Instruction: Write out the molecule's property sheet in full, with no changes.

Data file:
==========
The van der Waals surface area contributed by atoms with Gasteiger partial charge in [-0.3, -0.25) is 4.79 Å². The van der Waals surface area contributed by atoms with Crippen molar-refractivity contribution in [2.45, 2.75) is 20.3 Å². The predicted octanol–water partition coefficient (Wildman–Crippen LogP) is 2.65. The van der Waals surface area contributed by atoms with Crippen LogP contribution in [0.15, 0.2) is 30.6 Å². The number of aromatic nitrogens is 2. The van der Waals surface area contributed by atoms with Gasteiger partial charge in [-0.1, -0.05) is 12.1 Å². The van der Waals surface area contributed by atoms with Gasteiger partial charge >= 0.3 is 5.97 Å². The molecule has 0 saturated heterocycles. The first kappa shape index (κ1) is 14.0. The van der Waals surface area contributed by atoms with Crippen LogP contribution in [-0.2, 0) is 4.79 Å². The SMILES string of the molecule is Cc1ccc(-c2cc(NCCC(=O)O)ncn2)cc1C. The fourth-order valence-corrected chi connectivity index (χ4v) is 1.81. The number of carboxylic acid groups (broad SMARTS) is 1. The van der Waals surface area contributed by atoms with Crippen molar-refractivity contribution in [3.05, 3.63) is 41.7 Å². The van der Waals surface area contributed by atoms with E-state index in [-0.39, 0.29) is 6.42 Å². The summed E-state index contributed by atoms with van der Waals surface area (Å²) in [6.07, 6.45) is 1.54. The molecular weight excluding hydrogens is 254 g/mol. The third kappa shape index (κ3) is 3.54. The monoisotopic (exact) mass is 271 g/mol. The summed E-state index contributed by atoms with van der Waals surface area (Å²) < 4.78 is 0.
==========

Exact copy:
The van der Waals surface area contributed by atoms with Gasteiger partial charge in [-0.3, -0.25) is 4.79 Å². The van der Waals surface area contributed by atoms with Crippen molar-refractivity contribution in [2.45, 2.75) is 20.3 Å². The predicted octanol–water partition coefficient (Wildman–Crippen LogP) is 2.65. The van der Waals surface area contributed by atoms with Crippen LogP contribution in [0.15, 0.2) is 30.6 Å². The number of aromatic nitrogens is 2. The van der Waals surface area contributed by atoms with Gasteiger partial charge in [-0.1, -0.05) is 12.1 Å². The van der Waals surface area contributed by atoms with Gasteiger partial charge >= 0.3 is 5.97 Å². The molecule has 0 saturated heterocycles. The first kappa shape index (κ1) is 14.0. The van der Waals surface area contributed by atoms with Crippen LogP contribution in [-0.2, 0) is 4.79 Å². The SMILES string of the molecule is Cc1ccc(-c2cc(NCCC(=O)O)ncn2)cc1C. The fourth-order valence-corrected chi connectivity index (χ4v) is 1.81. The number of carboxylic acid groups (broad SMARTS) is 1. The van der Waals surface area contributed by atoms with Crippen molar-refractivity contribution in [3.05, 3.63) is 41.7 Å². The van der Waals surface area contributed by atoms with E-state index in [-0.39, 0.29) is 6.42 Å². The summed E-state index contributed by atoms with van der Waals surface area (Å²) in [6.07, 6.45) is 1.54. The molecular weight excluding hydrogens is 254 g/mol. The third kappa shape index (κ3) is 3.54. The monoisotopic (exact) mass is 271 g/mol. The summed E-state index contributed by atoms with van der Waals surface area (Å²) < 4.78 is 0.